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American Sniper
Genre War

American Sniper is a biographical war action drama based on Navy SEAL sniper Chris Kyle's four tours of duty, the pinpoint accuracy that made him a legend and the unfettered patriotism that almost derailed his family. Letters from Iwo Jima and Flags of our Fathers director, Clint Eastwood, has created a striking film with a garbled message starring Bradley Cooper, Sienna Miller and Kyle Gallner.

The movie poster for American Sniper features a star-spangled banner waving in the foreground of our sniper hero played by Bradley Cooper. Yet, we're not sure if he's standing on the ground or on top of a building looking down. Whether intentional or not, the film is just as ambivalent, trying to say "war is human" but disorientates itself in the process.

The one edge of the sword presents a war hero's story with parallels to the movie-within-a-movie in Inglourious Basterds, recounting a sniper's battlefield glory. Kyle's feats of bravery and his sharpshooting make him "the most lethal sniper in U.S. history" and while Eastwood doesn't crack the realistic tension of Kathryn Bigelow's The Hurt Locker, it feels like a strong influence. The glorification of his achievements would make you think American Sniper was some sort of undercover propaganda or military recruitment exercise to agitate and inspire young Americans to action.

The other edge to American Sniper presents a sobering character study of Kyle's life, not unlike Dallas Buyer's Club. Both films start in a similar fashion, except instead of struggling with HIV and AIDs, our combatant finds himself burdened by the weight of freedom and the American way of life. His legend status and god view "disease" is that he's eagle-eyed and can't stop risking his life (and family) for his country and fellow countrymen, with a special mission to take out an Olympic shooter turned enemy sniper named Mustafa.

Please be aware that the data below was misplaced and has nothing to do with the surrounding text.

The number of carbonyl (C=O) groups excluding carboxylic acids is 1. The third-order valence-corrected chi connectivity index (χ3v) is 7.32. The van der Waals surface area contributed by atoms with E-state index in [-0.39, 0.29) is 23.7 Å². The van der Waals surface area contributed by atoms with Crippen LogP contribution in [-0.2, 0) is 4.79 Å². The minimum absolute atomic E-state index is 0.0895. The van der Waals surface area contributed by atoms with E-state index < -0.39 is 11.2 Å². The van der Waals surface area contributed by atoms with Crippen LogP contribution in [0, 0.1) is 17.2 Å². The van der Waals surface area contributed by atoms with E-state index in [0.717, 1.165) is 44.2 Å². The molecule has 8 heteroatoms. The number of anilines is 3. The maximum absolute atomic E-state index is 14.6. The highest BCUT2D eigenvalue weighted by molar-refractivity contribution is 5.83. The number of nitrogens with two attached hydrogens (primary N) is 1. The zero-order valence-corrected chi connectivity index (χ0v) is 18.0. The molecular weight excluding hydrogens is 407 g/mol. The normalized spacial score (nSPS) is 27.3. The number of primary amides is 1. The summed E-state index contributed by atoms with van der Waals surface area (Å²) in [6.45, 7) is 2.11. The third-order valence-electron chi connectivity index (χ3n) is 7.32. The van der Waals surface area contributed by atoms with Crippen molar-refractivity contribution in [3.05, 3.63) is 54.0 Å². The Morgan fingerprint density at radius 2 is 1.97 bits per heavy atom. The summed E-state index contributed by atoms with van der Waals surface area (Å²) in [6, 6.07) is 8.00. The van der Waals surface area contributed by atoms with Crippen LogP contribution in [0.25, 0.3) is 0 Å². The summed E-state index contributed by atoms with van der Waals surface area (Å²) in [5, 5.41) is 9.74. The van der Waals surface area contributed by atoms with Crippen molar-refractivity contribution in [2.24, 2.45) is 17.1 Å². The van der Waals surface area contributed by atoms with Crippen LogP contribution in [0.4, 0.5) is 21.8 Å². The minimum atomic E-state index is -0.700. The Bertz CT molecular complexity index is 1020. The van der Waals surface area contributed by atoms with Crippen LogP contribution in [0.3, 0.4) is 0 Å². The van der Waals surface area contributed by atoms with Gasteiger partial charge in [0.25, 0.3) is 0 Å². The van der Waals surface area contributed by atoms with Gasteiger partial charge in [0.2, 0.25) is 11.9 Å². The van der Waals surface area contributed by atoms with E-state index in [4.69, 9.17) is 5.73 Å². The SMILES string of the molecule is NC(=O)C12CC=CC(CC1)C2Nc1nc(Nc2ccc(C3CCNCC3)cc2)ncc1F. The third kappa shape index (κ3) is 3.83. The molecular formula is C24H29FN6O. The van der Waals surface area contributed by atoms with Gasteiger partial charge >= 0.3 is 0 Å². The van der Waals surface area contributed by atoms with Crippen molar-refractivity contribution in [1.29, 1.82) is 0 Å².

American Sniper flips the sword again and again to the point that you're not sure, which edge you're seeing. We understand Kyle's pinpoint accuracy makes him an invaluable asset to his team but feel at odds about his relentless and selfless mission into enemy territory. The irony of him sacrificing peace at home to fight the good fight becomes a necessary evil and here is where the greatest tension of American Sniper lies.

Bradley Cooper delivers an unusual Bradley Cooper performance, adding extra muscle and weight to portray Kyle and subduing the charm and twinkle to literally play a dead eye. He's denying himself in this performance, taking on a role that you'd usually associate with someone like Channing Tatum. We buy into the character as a reluctant Captain America. Unfortunately, the purposeful detachment keeps his inner world off-limits and our emotional investment at bay.

Cooper represents Eastwood's uneasy dichotomy, which is both a strength and weakness for American Sniper. The strong production values, authentic wardrobe, props and realistic action set pieces transport us to the kill-or-be-killed scenarios, appeasing war action video game junkies with head shots, zooms, high-powered ballistics and even a jarring bullet time moment. Yet, the clichés surrounding Kyle's romantic and married life are less convincing with Cooper's numb performance providing continuity.

You can applaud Cooper for taking his career to the next level with a focused performance, portraying an American hero. You can appreciate Eastwood's vision for the film, despite it feeling like a blend of Dallas Buyers Club, The Hurt Locker with dabs of Enemy at the Gates. You can even be entertained by American Sniper's mix of war action and domestic drama. However, it's ambivalent to the point of being an oxymoron - which simultaneously adds and subtracts to create something new... something that doesn't reach its full potential.

The bottom line: Detached

6.00/10 ( 1 Vote )
Hits: 1975
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